µ¿Ð±þ£Å¤¥±þ£µ¿Ð µ¿Ð±þ£Å¤¥±þ£µ¿Ð µ¿Ð±þ£Å¤¥±þ£µ¿Ð

My first thought is that somebody is playing another stoopid belated-April-Fools-Day joke on me: that they've swapped out my usual crisp, readable Arial 11 pt. for Egyptian hierroglyphics just for chuckles. (If they'll stoop to slipping a whoopie cushion under my chair pad, they'll stoop to anything.) It takes me a couple of seconds to realize that the problem isn't the font OR the phone list. It's me.

I'd forgotten that I'm operating *sans vision correction* today.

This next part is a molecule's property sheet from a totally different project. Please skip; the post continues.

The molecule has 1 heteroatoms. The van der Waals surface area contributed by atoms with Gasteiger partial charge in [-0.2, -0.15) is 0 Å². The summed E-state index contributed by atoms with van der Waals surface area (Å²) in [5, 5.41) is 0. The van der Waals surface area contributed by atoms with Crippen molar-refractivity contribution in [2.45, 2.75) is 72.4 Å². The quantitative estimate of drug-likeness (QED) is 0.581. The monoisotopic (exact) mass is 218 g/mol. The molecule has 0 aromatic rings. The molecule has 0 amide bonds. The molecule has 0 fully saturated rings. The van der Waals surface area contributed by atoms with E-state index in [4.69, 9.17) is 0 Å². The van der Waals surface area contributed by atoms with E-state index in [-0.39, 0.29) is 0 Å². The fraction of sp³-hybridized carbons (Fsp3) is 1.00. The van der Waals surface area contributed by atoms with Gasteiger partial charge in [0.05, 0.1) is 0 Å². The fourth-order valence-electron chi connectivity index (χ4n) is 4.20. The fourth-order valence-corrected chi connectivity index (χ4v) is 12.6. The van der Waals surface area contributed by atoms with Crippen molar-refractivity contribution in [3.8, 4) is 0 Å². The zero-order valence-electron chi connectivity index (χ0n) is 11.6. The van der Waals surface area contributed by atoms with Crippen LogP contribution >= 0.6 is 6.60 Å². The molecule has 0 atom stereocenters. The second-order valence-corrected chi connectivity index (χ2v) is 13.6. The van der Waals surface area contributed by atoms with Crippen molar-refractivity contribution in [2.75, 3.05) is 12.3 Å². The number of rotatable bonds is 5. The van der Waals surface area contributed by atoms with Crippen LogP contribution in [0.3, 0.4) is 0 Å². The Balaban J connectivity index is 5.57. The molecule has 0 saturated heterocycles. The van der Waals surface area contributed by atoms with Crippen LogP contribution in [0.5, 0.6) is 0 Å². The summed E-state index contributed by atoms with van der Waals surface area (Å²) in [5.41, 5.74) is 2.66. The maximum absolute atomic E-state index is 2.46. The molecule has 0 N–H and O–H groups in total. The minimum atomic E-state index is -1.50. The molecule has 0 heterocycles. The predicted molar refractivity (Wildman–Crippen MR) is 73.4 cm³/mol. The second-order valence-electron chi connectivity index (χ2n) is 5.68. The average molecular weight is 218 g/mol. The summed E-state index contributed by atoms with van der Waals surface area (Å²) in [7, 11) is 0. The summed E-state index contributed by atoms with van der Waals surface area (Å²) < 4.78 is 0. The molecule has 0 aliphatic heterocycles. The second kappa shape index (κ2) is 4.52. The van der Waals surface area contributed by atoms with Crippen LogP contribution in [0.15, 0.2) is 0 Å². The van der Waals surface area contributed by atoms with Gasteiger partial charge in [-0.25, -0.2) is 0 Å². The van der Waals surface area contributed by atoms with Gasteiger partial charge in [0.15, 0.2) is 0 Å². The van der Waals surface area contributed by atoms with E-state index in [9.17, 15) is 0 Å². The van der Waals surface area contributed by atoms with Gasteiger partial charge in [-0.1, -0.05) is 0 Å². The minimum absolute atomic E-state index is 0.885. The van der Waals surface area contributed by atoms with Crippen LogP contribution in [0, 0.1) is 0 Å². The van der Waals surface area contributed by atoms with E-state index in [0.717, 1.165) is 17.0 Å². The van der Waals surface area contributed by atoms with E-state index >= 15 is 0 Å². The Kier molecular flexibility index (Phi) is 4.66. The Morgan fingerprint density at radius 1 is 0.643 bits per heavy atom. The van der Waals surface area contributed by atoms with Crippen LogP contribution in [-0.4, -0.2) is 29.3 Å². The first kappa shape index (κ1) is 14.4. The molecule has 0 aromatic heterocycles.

I'm not sure what happened -- whether it was because I woke up exhausted for the third morning in a row, or because I was in a hurry, or because my pants do not precisely match my blouse today -- but for some reason I simply could NOT get my new contact lenses to cooperate this morning. I stood in front of the bathroom mirror for what felt like forever ... struggling to get them inserted, struggling to get them aligned, struggling to get them comfortable ... but I would no sooner get one lens into place than the other one would spring off the end of my finger and hit the floor running. At one point, the right lens took a complete detour from the center of my eyeball and wound up lodged in the upper corner of my eye: it felt like I had the April 2003 issue of "O" Magazine jammed beneath my eyelid. By the time I finally managed to jiggle it loose, I'd been poking at my face for half an hour. Both of my eyes were ugly and bloody-looking, like I'd been on a cheap-chablis-and-chat-room bender the night before. At that point I simply yanked them out -- the lenses, I mean, not my eyeballs -- and said forget it, I'll go without them for one day. I didn't even have time to look for the ugly auxiliary glasses. I've felt like Mr. Magoo all morning, as a result ... looking through a Vaseline-smeared lens at a fuzzy, indistinct world. I don't have a lot of typing or reading to do today, anyway, so this hasn't really been a problem.